• Note: Much of the history of the Richmond Public Schools was recorded in the context of a segregated society, and the reader should readily discern between pre- and post-desegregation observations. The terms "black," "colored," "Negro," and "white" in this booklet should not be considered offensive as they have been used according to the custom of the particular period. Since 1962, the division has omitted such racial designations from its reports and publications.

Wythe (George) Junior High School/Building

  • Marshall Street between Eighth & Ninth Streets

    This school was named for George Wythe (1726-1806), the eminent jurist and teacher of law. The cornerstone for the three-story junior high school was laid by Masons on February 27, 1922; it was built on the same site as the old Richmond High School (which was tom down) and occupied a full half-block. The cafeteria was located in the first story, not in the basement as was formerly the custom. The 1922-23 annual report includes picture and floor plan of George Wythe by School Architect Charles M. Robinson.

    The school was occupied March 19, 1923; a portrait of its namesake was presented by Chancellor Wythe Chapter of the Daughters of the American Revolution. Although intended to be a junior high school, it immediately became an annex to the crowded John Marshall High School, across the street, enabling that school to "gladly abandon" its part-time arrangement. George Wythe was used primarily for John Marshall's freshman and sophomore classes, with an underground tunnel connecting the two buildings.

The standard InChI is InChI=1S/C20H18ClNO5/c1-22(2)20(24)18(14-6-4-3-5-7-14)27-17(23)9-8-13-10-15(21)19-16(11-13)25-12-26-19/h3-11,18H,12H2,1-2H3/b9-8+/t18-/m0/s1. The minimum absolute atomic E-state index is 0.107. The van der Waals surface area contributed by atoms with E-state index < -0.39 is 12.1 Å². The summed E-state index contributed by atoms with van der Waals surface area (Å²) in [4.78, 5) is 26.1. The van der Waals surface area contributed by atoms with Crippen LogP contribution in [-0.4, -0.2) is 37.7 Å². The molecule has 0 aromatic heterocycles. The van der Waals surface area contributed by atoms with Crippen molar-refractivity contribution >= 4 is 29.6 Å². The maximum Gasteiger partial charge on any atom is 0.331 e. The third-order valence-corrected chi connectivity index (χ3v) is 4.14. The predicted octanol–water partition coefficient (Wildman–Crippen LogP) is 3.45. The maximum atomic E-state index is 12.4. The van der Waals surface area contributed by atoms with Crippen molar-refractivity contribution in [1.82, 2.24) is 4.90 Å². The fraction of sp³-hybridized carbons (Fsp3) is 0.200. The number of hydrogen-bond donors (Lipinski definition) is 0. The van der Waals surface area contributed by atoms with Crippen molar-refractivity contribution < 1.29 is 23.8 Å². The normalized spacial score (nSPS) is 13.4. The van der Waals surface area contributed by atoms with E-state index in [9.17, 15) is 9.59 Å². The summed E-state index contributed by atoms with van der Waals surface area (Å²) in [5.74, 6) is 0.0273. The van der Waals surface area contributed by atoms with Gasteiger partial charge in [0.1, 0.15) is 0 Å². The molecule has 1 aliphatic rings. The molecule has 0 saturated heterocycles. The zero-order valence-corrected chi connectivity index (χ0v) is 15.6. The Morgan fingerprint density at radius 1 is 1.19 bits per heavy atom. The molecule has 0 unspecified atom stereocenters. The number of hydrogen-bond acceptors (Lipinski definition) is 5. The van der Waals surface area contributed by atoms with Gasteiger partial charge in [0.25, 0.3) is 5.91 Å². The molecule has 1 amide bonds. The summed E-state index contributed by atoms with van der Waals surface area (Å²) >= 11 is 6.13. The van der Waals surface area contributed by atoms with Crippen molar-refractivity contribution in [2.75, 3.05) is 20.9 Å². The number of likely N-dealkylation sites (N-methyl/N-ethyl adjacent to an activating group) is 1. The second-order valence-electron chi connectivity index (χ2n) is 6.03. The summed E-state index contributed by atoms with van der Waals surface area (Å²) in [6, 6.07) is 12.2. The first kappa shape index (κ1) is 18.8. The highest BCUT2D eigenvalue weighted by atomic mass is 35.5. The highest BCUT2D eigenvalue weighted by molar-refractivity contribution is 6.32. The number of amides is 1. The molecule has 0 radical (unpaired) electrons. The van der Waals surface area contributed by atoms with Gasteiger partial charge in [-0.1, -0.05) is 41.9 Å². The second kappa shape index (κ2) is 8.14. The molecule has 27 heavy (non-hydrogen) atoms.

The building's separate Ninth Street entrance (312 North Ninth Street) was used for access by elevator to the fourth floor which housed the administrative offices (the School Board Room, the Superintendent's office, assistant superintendents' offices, business and purchasing, and other offices). It was considered an ideal location for the business administration of the entire school system.

    As John Marshall High School's enrollment declined, third floor classrooms were also converted into offices. In 1960, when John Marshall moved to a new location on Old Brook Road, the entire Wythe Building became available for the administrative offices and the instructional departments which relocated from the Ruffner Building.

    The administrative offices moved into the new City Hall in July 1972; the Wythe Building was declared surplus to the City, May 24, 1973, and was razed in May 1981. Currently a parking area for the City and schools (1992), the site is proposed to be incorporated into a new State Library facility.

    Architect:
    Charles M. Robinson

    Cost:
    $341,000

    See:
    John Marshall High School (old)